Millions of Americans let the technology “babysit” their children for large portions of the day.  Even at 11 o’clock at night, long after cartoons and family shows have ended, an estimated 12 million children under age 10 are still on computers.  These hours have an enormous influence on our children.  Studies have shown that the media exercises the greatest formative influence on viewers who have not yet formed strong personal values.  As adults with Christian principles, we have some protection from media influence, but the minds of young children are wide open.  We need to be cautious.

Consider just the impact of the over 25,000 commercials an average American preschooler sees in one year.  This advertising not only sells specific products, it also teaches children a way of life centered on buying and selling and many times it puts forth values that are directly contrary to our Christian belief.

Given the impact of computers, it is essential to control both the programs’ children watch and the amount of time they spend at a computer or iPad.  The parents, not the children, should control computer time. Parents must be examples for their children in this area.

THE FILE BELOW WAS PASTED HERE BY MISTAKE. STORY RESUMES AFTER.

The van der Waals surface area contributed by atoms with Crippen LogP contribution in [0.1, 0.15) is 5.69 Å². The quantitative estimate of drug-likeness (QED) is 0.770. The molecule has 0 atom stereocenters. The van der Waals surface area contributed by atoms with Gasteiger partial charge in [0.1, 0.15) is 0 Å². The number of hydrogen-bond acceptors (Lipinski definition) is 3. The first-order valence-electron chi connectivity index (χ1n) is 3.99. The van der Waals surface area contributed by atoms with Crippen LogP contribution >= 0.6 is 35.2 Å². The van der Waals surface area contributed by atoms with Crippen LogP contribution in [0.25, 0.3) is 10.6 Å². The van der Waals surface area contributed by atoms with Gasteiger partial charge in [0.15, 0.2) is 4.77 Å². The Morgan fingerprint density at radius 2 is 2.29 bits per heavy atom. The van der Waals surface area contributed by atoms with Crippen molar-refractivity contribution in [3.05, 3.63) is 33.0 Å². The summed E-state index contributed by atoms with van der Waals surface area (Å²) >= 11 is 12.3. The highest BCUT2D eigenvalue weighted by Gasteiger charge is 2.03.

The most effective way for parents to control media in the home is to exercise their role in directing and leading the family.  Too often we let the networks and computer schedule our lives rather than taking the initiative to plan the best use of the family time. 

The highest priority for a Christian family, next to their prayer life and active worship of God, is “loving communication.”  We can’t hope that good communication will just happen.  We must plan for it and then draw it out.  Mealtimes, sharing sessions, trips and other family experiences provide the groundwork for meaningful dialogue.  These are the seeds of lasting memories which a child will carry throughout his or her life.

Yet the media are not devoid of positive influences.  We must learn and teach our children how to sort out the positive influences from the rest.  We must become aware of the effects of the media and learn to discern influences that could damage our families.  Children must learn the reasons behind our restrictions on the media so that they are prepared to make their own decisions in situations we don’t control.

Media can be used for good or ill.  It can, for example, be a powerful means of spreading the gospel, like EWTN.  But in its secular forms, it often fills our minds with poisons.  We must learn and teach the children that the media and internet must be used with discretion.  What about you and your family? What are the children learning from the media in your home? It may affect the rest of their lives!!